Did you know tongue twisters teach the brain to connect tongue movements to sounds? It is an important motor skill just like learning to ride a bike. Before going on stage, Actors, politicians, and motivational speakers use tongue twisters to warm up by exercising the muscles in their mouth, so they can gain clarity in their pronunciation and produce clearer speech patterns, its beneficial for correcting previously difficult syllables.
As a English Second Language learner, you can practise, as a learning exercise, having fun with tongue twisters. First of all, the tongue twister must be spoken slowly; to give you the time to say it correctly with its proper pronunciation and articulation. When you're more confident, you can increase the speed until you're able to say the tongue twister at various speeds without mispronouncing or tripping up your tongue.
Here are a few to practise.
Peter Piper ( You can see a Youtube video, walking you through the pronunciation, with the subtitles and the IPA code : https://www.youtube.com/watch?v=Aqrfk-RdRDU
Peter Piper picked a peck of pickled peppers. A peck of pickled peppers Peter Piper picked. If Peter Piper picked a peck of pickled peppers, Where's the peck of pickled peppers Peter Piper picked?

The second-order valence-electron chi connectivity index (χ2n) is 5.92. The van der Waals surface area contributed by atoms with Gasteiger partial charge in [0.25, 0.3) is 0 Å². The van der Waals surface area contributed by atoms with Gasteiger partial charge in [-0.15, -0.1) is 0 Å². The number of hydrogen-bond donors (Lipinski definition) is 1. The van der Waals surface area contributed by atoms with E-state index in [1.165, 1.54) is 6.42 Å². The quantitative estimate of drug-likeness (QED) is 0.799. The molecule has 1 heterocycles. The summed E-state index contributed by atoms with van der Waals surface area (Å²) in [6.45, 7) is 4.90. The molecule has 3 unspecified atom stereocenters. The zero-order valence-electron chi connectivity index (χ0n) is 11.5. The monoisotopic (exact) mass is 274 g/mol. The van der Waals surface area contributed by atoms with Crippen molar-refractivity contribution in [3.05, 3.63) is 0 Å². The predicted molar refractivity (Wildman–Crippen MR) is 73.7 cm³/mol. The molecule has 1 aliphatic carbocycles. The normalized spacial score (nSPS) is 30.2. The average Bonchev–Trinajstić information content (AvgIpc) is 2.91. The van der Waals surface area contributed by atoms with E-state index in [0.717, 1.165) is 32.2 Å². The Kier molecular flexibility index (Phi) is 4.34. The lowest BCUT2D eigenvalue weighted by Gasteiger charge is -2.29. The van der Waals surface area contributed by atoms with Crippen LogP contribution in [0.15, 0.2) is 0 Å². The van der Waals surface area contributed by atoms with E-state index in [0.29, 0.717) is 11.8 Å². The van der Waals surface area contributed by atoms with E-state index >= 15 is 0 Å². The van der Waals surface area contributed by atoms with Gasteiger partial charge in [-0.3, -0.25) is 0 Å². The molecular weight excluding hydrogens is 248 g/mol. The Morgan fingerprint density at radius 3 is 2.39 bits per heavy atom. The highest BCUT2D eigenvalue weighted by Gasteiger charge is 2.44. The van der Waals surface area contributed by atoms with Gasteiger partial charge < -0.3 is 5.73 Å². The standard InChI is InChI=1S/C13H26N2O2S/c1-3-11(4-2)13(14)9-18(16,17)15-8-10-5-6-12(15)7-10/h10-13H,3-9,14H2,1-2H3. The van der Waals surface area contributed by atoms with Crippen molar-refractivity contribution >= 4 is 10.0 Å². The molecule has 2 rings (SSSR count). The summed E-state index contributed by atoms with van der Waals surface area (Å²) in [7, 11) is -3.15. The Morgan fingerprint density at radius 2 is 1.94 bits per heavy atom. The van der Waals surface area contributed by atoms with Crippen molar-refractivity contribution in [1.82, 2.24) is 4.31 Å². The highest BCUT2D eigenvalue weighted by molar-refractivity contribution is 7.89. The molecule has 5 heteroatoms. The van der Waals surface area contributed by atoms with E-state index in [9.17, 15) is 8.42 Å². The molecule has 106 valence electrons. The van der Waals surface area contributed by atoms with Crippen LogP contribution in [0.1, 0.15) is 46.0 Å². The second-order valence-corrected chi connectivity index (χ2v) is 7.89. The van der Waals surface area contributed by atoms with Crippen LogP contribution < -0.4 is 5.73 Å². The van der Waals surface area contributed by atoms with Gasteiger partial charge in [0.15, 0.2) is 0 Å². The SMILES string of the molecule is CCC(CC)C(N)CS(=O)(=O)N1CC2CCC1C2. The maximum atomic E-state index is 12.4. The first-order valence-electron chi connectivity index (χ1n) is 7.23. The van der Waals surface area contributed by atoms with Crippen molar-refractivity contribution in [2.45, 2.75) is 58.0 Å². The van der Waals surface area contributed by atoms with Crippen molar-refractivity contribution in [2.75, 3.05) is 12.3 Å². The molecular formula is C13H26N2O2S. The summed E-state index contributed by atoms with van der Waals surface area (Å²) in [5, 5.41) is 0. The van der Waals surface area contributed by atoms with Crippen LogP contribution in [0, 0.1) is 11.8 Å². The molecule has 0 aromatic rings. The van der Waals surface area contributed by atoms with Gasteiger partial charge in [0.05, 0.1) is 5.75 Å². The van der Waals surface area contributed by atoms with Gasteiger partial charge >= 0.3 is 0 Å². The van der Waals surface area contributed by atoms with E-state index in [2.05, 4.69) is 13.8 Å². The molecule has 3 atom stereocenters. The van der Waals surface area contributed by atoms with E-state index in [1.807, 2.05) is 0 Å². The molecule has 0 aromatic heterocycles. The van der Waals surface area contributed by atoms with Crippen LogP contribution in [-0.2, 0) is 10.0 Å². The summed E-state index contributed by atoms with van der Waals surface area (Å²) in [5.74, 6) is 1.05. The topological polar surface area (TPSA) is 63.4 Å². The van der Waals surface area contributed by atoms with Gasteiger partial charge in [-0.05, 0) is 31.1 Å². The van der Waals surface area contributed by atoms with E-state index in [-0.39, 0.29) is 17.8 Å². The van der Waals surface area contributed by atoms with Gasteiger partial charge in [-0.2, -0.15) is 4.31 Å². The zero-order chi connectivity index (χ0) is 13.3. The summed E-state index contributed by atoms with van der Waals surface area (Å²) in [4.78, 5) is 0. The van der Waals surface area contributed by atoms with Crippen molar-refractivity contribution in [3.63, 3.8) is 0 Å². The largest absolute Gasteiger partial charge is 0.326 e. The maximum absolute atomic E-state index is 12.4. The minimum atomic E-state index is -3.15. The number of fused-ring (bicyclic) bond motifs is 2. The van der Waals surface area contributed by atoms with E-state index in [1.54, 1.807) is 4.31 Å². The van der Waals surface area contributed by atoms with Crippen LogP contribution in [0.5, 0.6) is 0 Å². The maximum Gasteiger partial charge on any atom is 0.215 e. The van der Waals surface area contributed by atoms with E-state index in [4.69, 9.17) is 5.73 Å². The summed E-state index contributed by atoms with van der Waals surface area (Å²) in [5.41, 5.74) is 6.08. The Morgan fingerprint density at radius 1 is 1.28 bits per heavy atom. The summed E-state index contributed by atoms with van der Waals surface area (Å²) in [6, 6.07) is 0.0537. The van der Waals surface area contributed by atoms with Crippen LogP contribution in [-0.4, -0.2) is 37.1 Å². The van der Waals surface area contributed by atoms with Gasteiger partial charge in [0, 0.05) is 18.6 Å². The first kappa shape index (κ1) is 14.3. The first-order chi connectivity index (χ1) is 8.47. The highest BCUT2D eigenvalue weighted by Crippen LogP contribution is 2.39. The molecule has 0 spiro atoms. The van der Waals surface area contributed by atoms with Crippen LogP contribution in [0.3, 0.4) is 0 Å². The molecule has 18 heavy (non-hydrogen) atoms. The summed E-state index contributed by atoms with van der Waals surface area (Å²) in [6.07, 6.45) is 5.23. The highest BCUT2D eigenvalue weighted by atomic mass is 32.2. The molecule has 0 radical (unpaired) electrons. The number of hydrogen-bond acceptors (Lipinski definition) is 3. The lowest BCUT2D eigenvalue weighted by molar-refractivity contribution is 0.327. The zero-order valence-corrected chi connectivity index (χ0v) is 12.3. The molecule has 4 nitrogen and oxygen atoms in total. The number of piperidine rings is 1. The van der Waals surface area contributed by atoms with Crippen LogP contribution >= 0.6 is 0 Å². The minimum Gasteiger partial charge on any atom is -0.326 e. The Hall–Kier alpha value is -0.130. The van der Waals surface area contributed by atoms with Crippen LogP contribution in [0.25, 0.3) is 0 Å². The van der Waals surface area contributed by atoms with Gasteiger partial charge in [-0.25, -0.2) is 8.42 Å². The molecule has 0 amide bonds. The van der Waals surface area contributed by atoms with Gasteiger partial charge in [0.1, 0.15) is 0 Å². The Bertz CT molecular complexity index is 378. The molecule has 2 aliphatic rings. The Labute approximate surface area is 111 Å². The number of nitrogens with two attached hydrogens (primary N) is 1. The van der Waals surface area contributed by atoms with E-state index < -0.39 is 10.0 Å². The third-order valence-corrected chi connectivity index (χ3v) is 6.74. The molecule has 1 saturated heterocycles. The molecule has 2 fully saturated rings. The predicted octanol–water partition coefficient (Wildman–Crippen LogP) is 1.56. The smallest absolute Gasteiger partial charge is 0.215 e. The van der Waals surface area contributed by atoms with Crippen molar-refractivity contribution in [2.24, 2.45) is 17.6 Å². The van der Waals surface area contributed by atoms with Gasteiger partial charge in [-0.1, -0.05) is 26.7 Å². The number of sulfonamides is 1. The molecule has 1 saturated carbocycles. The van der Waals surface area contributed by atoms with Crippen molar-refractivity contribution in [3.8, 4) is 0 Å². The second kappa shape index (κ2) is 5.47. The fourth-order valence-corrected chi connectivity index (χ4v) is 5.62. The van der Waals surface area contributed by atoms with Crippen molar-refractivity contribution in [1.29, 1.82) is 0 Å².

One of the shortest but hardest ones is to say: Toy Boat, over and over again.
Do you need to practise you TH sounds? Try saying Red Leather, Yellow Leather over and over again. Have fun.
5 wonderful ways to effortlessly enrich your vocabulary,opening doors, to a bright sparkling future.
Why is learning vocabulary so important? Linguistic competence determines how well a person's knowledge is organised. Students with a larger vocabulary are more confident, and tend to do better academically, and in the work place. Unsurprisingly, students with a richer vocabulary and improved reading comprehension also read more for pleasure. Words can open doors into a myriad of opportunities…
A diet of dull words starves the imagination… The words we use in everyday conversation are not as sophisticated as the words we read in books. The vocabulary found in comic books, novels and magazines is three times richer than English spoken by adults. Conversation is important. However, it is the more complex, varied vocabulary found in books that students need to gain meaning from what they read and to achieve academic success or to climb the career ladder.
Check out these refreshing resources:
1) Mrs. Wordsmith
Lian is an English speaking skills coach, a photographer, artist. She is British and speaks French fluently. London > Paris. Art/Culture/Food/Travel/Films/Documentary